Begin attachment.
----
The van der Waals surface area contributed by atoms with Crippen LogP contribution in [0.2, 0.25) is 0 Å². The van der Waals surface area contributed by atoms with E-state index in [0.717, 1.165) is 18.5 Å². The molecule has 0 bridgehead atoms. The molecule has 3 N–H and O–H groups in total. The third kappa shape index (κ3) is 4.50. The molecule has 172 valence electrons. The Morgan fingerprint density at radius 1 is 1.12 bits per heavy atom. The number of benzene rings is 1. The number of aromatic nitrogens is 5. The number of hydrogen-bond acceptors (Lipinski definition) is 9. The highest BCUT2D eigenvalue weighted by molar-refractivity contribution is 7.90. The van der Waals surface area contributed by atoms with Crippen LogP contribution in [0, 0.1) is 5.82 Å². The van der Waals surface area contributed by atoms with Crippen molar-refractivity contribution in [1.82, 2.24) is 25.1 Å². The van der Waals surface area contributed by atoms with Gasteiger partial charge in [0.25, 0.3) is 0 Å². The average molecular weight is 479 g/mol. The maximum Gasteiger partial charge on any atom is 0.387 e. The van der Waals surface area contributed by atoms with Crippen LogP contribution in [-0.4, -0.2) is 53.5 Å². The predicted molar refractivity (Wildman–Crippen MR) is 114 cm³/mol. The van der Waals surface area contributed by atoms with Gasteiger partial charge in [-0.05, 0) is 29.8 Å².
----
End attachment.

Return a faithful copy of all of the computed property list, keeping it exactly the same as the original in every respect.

The van der Waals surface area contributed by atoms with Crippen LogP contribution in [0.2, 0.25) is 0 Å². The van der Waals surface area contributed by atoms with E-state index in [0.717, 1.165) is 18.5 Å². The molecule has 0 bridgehead atoms. The molecule has 3 N–H and O–H groups in total. The third kappa shape index (κ3) is 4.50. The molecule has 172 valence electrons. The Morgan fingerprint density at radius 1 is 1.12 bits per heavy atom. The number of benzene rings is 1. The number of aromatic nitrogens is 5. The number of hydrogen-bond acceptors (Lipinski definition) is 9. The highest BCUT2D eigenvalue weighted by molar-refractivity contribution is 7.90. The van der Waals surface area contributed by atoms with Crippen LogP contribution in [0, 0.1) is 5.82 Å². The van der Waals surface area contributed by atoms with Crippen molar-refractivity contribution in [1.82, 2.24) is 25.1 Å². The van der Waals surface area contributed by atoms with Gasteiger partial charge in [0.25, 0.3) is 0 Å². The average molecular weight is 479 g/mol. The maximum Gasteiger partial charge on any atom is 0.387 e. The van der Waals surface area contributed by atoms with Crippen LogP contribution in [-0.4, -0.2) is 53.5 Å². The predicted molar refractivity (Wildman–Crippen MR) is 114 cm³/mol. The van der Waals surface area contributed by atoms with Gasteiger partial charge in [-0.05, 0) is 29.8 Å².